Following the nature of the female characters is the risky choice of featuring them as main or important characters. In fact, out of “Miyazaki’s 13 movies, nine feature a female central protagonist, often as the titular character… Miyazaki’s films feature gender-balanced casts where women exist both as heroes and villains, and characters in either role have nuances and depth” (White). The wide success of Ghibli films could be associated with how well they pass the Bechdel test; which rates films on if they feature two or more women, if the women talk to each other, and if the subject of what they talk about is on something other than men (Bechdel). Passing the Bechdel test matters because a study done by FiveThirtyEight “found that movies that pass the Bechdel test see a great return on investment at the box office” and also helps reverse trends set in Hollywood of male dominant characters (Maya). All of Ghibli’s films, except for Porco Rosso, managed to pass with flying colors. However, Porco Rosso still features strong female characters that build Porco’s plane. If we compare Ghibli films to Hollywood films, the difference will be notable with “women [accounting] for only 15 percent of protagonists, 29 percent of major characters and 30 percent of all speaking characters last year (2013)” (Dockterman). Although recent Disney films with more independent females than in past movies have passed the Bechdel test, the content of which they are based on is dubious because every Disney film with a female protagonist focuses on love and marriage while Ghibli “generally avoids stories that end in marriage or even romantic alliance between the heroine and hero” (Lamarre, 83). The success of the Bechdel test is proven by how well Miyazaki’s movies have fared in Japan with four of his movies, all featuring female protagonists, in the top 10 highest grossing films in Japan’s history (Mr. Heartbreaker). As Napier simply puts it, “using a male character in replacement would be less interesting” (Napier, 184-185).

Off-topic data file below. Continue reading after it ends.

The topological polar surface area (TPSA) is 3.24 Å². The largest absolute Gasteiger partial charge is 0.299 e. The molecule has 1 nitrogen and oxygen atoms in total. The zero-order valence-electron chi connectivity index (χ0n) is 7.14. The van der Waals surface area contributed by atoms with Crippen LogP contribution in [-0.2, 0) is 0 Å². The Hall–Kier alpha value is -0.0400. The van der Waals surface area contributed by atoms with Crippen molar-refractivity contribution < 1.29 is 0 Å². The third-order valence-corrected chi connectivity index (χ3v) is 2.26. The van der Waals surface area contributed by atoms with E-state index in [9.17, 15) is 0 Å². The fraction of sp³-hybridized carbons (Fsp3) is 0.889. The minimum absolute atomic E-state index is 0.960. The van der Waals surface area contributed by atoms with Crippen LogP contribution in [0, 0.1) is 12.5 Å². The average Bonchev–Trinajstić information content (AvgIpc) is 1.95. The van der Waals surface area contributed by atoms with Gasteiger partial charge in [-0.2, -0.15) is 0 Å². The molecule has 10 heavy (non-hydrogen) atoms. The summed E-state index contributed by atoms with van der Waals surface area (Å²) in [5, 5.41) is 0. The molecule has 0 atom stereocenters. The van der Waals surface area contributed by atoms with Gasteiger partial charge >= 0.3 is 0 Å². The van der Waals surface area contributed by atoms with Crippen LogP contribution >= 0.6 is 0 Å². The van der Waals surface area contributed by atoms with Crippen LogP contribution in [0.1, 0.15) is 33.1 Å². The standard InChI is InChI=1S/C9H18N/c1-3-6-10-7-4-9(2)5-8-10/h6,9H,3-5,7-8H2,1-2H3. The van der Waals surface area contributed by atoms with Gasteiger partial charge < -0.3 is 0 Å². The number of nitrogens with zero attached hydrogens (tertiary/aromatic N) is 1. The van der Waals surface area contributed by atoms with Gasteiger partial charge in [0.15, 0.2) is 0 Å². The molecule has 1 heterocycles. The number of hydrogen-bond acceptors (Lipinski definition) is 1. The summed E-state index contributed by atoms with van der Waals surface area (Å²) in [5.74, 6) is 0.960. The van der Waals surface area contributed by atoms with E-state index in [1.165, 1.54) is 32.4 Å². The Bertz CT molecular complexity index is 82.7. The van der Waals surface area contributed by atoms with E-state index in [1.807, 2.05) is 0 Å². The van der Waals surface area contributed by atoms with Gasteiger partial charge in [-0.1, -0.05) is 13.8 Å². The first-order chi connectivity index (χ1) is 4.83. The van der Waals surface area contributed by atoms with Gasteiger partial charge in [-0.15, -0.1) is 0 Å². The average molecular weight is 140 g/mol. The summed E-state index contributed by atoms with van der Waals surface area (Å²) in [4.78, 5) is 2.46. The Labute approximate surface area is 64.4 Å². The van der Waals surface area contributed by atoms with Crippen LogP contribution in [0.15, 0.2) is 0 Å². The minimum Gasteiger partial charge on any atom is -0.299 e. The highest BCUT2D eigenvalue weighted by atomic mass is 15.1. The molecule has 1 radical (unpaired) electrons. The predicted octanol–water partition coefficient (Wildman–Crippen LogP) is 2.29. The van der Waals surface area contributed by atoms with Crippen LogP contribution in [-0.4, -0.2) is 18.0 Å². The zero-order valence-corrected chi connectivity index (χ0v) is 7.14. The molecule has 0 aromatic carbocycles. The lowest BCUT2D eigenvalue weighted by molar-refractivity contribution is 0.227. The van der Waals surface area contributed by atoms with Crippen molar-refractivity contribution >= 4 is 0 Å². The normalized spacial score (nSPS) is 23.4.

One idea that was brought up questioned whether Miyazaki’s reversal of general female stereotypes created another type of stereotype. Miyazaki films almost never feature just one stock female personality type and none of them are really extreme personalities either. There was always an array and it felt natural and normal, closer to real world women. In the western world and much of the major cities in Japan, there’s already the archetype of successful, independent women. Miyazaki is influenced by the women around him, most notably his wife and daughters, for the characteristics in the female roles that stand out and are admirable. It has been said about Miyazaki that he wants a “heroine who positively faces difficult situations. [He does] not like ornamental heroines or women who ask for help by screaming or wash away in the ocean waves when there is no need to go swimming. If a heroine has a steadfast inner quality that never yields to any threatening situations protecting her, then that will lead to protection of human respect and will justify the reason for a main character to fight with his or her might” (Nippon Special Interview). Miyazaki has not created a stereotype, but rather females with varied strengths who know how to be true to themselves when in the midst of difficult situations. These traits are often seen as masculine, which leads to the thought that perhaps his goal was to make the genders neutral. When observing the male protagonists in the movies, such as Ashitaka and Haku, they often show vulnerability and sensitivity.